Despite the recent efforts and wishes I still haven’t seen any tickets to Switzerland with my name. Luckily though, the sun started to shine in Lapland as well. And on top of that, the first snow arrived with glistering frost and magical landscape. Yay! They’ve also opened the first “stored” snow Nordic skiing tracks in Rovaniemi, so it’s not so bad being here either. I haven’t been skiing yet, but I’ve enjoyed the weather and posed well for selfies while hiking in Lapland – exactly in Pyhä-Luosto National Park in the pictures, for example. [Strava data]

    And please, let me have a fashion blogger moment in here. May I introduce: my cool new jacket! It was damn expensive, but as it’s 6 years since my last shell jacket I kind of needed badly a new one. Moreover, this practical beauty (and apparently a bit of eco too) is finally a jacket which is long enough to cover my butt (no fitness blogger butt selfies in this blog), and it has long enough sleeves while being lean enough. Quite naturally then, it’s the kind of self-care I deserve, especially with this color (still a rare find in women’s collections).

    This week I’m having few more days of this and work, followed by weekend in Helsinki, for some books and wine and urban training (Helsinki Book Fair, some wine & food fair which has no english name, running, swimming and sauna). Maybe I find and can then tip you another cool remote working place in there too. In the series of which, I’ve moved myself into a new office up here, so less remote work in the coming weeks. And I have to say, if something, constant change is permanent in my life. It’s not light, but it has some good sides too. At least I don’t get bored easily.

    Now I’m plugging off to sleep the Monday blues away. Take care, enjoy the sun while you can, and talk to you later!

    Tiina Kivelä


    Where: Pyhä-Luosto National Park

     

  • BLOG
  • Winter is Coming & I wish I’d Be In Switzerland Now

    Tiina Kivelä

    Lately, I’ve been thinking a lot of autumn in Switzerland – that awesome indian summer, which according to the messages is there again. This time though, I’m myself back to Lapland – I clearly didn’t think this through when signing for this work gig last summer. While bathing in Zürich, it was hard to remember that the long and dark winter was waiting. And right now, it’s very hard, if not impossible, to not forget the kaamos, as we call this dark period in Finland.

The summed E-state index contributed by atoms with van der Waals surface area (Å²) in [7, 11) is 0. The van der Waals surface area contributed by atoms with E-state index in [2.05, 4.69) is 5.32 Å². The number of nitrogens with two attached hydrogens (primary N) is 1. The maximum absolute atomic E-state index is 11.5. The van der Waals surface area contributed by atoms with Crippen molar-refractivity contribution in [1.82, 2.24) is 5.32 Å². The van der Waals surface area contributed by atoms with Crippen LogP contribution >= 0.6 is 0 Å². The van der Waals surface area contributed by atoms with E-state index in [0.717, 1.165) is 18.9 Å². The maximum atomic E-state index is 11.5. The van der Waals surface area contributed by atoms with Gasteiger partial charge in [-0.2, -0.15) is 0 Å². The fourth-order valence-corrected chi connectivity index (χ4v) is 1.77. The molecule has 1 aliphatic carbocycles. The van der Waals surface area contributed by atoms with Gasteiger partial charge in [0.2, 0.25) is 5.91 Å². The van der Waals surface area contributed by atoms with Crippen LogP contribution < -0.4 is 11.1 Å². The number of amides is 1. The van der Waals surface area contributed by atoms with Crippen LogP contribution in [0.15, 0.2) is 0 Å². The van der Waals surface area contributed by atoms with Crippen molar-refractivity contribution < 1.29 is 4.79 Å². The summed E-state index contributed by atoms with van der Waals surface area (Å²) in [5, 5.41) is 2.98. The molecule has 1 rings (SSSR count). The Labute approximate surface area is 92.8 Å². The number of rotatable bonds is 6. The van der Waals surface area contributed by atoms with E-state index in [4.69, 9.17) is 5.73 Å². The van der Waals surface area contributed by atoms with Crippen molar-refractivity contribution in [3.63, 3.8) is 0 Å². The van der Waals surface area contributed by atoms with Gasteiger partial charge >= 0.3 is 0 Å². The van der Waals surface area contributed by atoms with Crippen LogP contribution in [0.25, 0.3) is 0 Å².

In Lapland, my least favorite season is this late autumn, October and November. Up here, it’s the season which develops from 50 shades of autumn to 100 shades of grey, ultimately leading to pitch black polar night. Some years, early snow and crispy clear, sunny late autumn days soothe the pain a bit, not to forget the nordic skiing if and when snow arrives early. And there’s stars and moon and northern lights – signs of sun and light somewhere. Though not this year, because of the never ending overcast. It’s definitely one of the most challenging periods, and this year doesn’t seem to make exception.

    During the years, I have developed quite good survival skills for this season though (might have some resemblance to hygge). I exercise and spent as much time as possible outdoors, preferably during midday, to get as much natural light as possible. And I try to date people as much as possible – this is not a good time to be alone (thought reading, netflix, knitting and ski movies aren’t bad options either). I drink moderately, if any, alcohol, and try to get at least 8h sleep per night, take additional vitamin D and make the dreams come true as far as credit balance permits. It’s time for daydreaming, and while others hunt game, I hunt for last minute flights. Somewhere like Switzerland.